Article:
Toddler With Spina Bifida Can Now Get Around Thanks to Dad's Creative Invention
Physical therapist had given Brody a scooter board, but his dad thought he could make something better for his son.
A loving dad wanted his toddler son with spina bifida to have more mobility, so he created a device to help.
Doctors had realized Brody Moreland's spine hadn't formed properly when he was still in utero. Then, after he was born, he was diagnosed with spinal cord atrophy, which meant he was paralyzed from the waist down. So when it was time to start crawling, 2-year-old Brody was having a bit of trouble.
At first, his physical therapist suggested a scooter board to help him get around.
“We had to try it with him to see if he could play on it and scoot himself around. It worked OK, but he kept getting his hands caught underneath,” dad Taylor Moreland told InsideEdition.com.
Taylor thought he could create something better for his son.
Although Taylor has no background in engineering, he worked relentlessly to create “The Frog,” a mobility device made from foam core plastic that helps children who have limited use of their legs to get around.
Using some plywood and wheels from one of Brody’s toys, Taylor created the life-changing device.
“It was a really slow progression,” Taylor said. “It took time for him to learn how to use it and it took time for me to develop it.”
But once Brody did learn, there was no stopping him.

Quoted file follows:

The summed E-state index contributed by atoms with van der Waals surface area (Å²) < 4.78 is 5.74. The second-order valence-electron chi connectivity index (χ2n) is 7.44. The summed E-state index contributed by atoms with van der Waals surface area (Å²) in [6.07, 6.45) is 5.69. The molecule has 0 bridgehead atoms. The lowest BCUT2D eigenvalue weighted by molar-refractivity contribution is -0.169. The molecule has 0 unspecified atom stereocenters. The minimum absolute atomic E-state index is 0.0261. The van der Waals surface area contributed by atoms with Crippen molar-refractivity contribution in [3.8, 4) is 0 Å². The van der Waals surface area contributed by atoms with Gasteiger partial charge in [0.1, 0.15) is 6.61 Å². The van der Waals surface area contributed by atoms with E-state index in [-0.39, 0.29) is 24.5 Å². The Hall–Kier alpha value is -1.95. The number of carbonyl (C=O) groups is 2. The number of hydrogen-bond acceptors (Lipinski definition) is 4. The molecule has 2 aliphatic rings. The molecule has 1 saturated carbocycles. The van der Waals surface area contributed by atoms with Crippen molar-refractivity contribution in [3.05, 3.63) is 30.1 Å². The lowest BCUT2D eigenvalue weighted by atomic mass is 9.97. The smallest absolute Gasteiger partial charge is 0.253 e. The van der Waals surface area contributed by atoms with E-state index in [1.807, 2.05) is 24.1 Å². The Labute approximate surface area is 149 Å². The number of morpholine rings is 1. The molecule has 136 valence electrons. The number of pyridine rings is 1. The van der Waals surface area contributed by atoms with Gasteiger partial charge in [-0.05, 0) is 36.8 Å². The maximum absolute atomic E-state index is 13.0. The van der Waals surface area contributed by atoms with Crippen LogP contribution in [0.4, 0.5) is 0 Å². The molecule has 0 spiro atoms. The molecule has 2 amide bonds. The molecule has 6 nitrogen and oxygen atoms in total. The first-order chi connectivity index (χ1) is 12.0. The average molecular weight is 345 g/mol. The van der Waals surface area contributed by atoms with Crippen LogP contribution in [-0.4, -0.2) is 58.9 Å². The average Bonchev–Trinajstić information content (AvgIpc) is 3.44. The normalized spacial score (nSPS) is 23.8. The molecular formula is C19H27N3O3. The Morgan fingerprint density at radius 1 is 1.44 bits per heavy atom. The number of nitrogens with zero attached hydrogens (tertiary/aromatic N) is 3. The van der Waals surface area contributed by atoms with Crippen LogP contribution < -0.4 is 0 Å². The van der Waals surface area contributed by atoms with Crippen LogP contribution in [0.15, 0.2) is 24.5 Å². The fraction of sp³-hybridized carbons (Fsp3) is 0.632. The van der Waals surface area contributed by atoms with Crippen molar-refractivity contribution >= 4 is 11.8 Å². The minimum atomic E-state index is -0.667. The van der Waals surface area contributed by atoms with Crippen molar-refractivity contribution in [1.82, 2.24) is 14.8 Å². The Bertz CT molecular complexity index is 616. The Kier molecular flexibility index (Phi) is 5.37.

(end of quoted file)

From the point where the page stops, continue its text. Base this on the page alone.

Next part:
“I feel like it has definitely given him a stronger personality,” mom Ally Moreland said. “It has given him a sense of independence. I think it has had a lot to do with his development over the last year.”
Once Taylor saw the difference "The Frog" made for Brody, he knew he wanted to help other children.
“I knew that I had to get this out to other kids too,” Taylor said.
Taylor started by making a few "Frogs" for other kids who were also working with Brody’s physical therapist. Then, the family launched a company, Frog Mobility LLC, and have made the device for twenty children in the U.S.
Although they charge $300 to make and ship the device, if a family can’t afford one, the Morelands give it away for free through money raised on GoFundMe.
A patent for the device is pending.
The Morelands hope "The Frog" can continue changing lives for kids like Brody.
“He is probably the most active 2-year-old who can’t move his legs in the world,” Taylor added.
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